Surprising even himself by winning, he wants to stick with the formula that seems to have worked.
Also, the president’s main focus is himself, so many of his tweeted actions are launched more for their immediate public effect than for their impact, especially long term. In fact, his aides often seem to be chasing after his tweets to deal with the impacts not taken into account.

To be fair, Trump promised change. Many voters, including some of his supporters, thought he would mellow when he learned the difficult political and diplomatic balancing acts that go along with high office. Trump would become a more conventional president. Instead, he stuck to many of his promises.

When observers express surprise at the loyalty of his “core” voters, they may miss the appeal of keeping promises, no matter what they were or their unsuspected implications. For them, Trump may be entirely different from traditional politicians and that, more than policies, is what they want.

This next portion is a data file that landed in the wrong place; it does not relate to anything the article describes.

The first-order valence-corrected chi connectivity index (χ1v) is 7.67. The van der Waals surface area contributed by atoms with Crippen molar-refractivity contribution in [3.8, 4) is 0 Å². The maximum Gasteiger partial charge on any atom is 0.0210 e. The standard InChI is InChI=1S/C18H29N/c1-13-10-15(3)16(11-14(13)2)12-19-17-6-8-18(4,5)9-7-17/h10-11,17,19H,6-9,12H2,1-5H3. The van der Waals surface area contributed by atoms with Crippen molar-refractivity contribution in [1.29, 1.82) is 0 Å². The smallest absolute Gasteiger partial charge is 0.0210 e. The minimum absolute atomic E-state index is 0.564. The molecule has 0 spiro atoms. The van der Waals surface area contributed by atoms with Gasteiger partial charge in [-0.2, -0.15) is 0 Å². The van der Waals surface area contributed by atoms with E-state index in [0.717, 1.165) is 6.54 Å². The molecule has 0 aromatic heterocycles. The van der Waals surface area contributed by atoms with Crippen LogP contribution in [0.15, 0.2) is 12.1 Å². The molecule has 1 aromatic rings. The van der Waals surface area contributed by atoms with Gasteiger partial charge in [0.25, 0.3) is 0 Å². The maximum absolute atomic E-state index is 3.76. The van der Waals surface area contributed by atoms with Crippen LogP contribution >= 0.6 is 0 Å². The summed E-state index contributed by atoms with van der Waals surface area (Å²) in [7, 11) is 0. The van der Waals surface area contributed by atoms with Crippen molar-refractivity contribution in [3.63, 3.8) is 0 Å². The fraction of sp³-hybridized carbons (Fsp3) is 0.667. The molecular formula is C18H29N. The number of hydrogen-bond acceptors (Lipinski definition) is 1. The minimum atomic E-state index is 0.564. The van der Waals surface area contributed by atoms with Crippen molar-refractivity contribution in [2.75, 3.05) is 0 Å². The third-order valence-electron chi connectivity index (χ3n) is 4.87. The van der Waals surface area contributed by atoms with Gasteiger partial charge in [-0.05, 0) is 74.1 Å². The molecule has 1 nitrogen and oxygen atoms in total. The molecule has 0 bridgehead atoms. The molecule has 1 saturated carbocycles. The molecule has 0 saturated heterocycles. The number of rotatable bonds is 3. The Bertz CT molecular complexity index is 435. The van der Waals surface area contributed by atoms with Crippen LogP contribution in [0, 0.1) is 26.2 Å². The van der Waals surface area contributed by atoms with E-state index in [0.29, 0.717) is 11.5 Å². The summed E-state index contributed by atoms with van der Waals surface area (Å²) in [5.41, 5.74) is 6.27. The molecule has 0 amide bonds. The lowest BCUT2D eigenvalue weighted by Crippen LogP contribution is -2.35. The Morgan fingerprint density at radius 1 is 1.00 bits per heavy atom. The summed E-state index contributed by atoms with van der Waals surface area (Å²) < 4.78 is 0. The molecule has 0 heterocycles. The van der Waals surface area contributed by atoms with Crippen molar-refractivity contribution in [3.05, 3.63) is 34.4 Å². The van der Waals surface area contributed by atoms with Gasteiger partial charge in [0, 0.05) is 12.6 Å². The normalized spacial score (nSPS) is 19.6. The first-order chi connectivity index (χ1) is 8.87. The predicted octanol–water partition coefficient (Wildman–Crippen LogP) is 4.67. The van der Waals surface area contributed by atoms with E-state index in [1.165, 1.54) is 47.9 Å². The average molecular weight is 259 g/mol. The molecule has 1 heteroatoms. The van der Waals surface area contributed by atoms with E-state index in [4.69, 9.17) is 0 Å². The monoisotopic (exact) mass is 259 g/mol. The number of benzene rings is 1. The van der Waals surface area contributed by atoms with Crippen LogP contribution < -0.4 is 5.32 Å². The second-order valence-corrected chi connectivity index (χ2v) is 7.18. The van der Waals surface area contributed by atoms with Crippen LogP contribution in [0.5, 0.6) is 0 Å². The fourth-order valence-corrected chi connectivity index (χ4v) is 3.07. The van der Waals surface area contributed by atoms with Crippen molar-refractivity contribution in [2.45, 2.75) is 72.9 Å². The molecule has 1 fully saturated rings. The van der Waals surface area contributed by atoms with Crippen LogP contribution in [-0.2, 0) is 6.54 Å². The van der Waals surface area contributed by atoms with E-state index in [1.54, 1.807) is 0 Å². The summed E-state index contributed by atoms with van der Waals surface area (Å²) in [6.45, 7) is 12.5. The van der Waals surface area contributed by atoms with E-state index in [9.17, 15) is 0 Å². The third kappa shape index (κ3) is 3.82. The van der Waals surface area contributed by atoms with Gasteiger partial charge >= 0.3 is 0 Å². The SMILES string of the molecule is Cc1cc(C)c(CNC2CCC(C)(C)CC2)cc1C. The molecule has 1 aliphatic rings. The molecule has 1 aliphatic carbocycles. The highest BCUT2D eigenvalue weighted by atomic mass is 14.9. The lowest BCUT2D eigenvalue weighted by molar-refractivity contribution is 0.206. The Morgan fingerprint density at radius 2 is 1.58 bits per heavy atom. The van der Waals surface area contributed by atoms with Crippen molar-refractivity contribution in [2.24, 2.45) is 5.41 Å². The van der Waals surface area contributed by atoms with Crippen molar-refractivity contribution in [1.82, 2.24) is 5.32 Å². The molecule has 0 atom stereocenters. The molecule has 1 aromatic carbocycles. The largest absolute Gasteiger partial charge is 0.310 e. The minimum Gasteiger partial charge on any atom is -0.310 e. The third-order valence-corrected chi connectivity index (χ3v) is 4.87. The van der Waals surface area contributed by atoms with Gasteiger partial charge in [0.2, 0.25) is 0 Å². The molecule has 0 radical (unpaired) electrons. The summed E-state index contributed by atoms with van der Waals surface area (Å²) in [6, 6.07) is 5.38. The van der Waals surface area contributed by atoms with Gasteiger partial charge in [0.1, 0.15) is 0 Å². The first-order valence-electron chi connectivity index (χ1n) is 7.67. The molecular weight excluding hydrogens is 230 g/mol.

Among the problems of governing the way he does is that policy is developed on the fly. Trump reacts to his instincts without talking with advisors. In fact, the high turnover in top administration jobs leaves him with only the most loyal not necessarily the most savvy.

Recently, he launched a trade war with China, ignoring its effect on U.S. consumer prices. He had previously kept his promise to quit the Trans-Pacific Partnership, which he saw only as a bad trade deal rather than as an attempt to encircle China together with a dozen other countries.

He took great credit for a soaring stock market, but failed to recognize that his protectionist trade policy and attacks on Amazon would bring it down.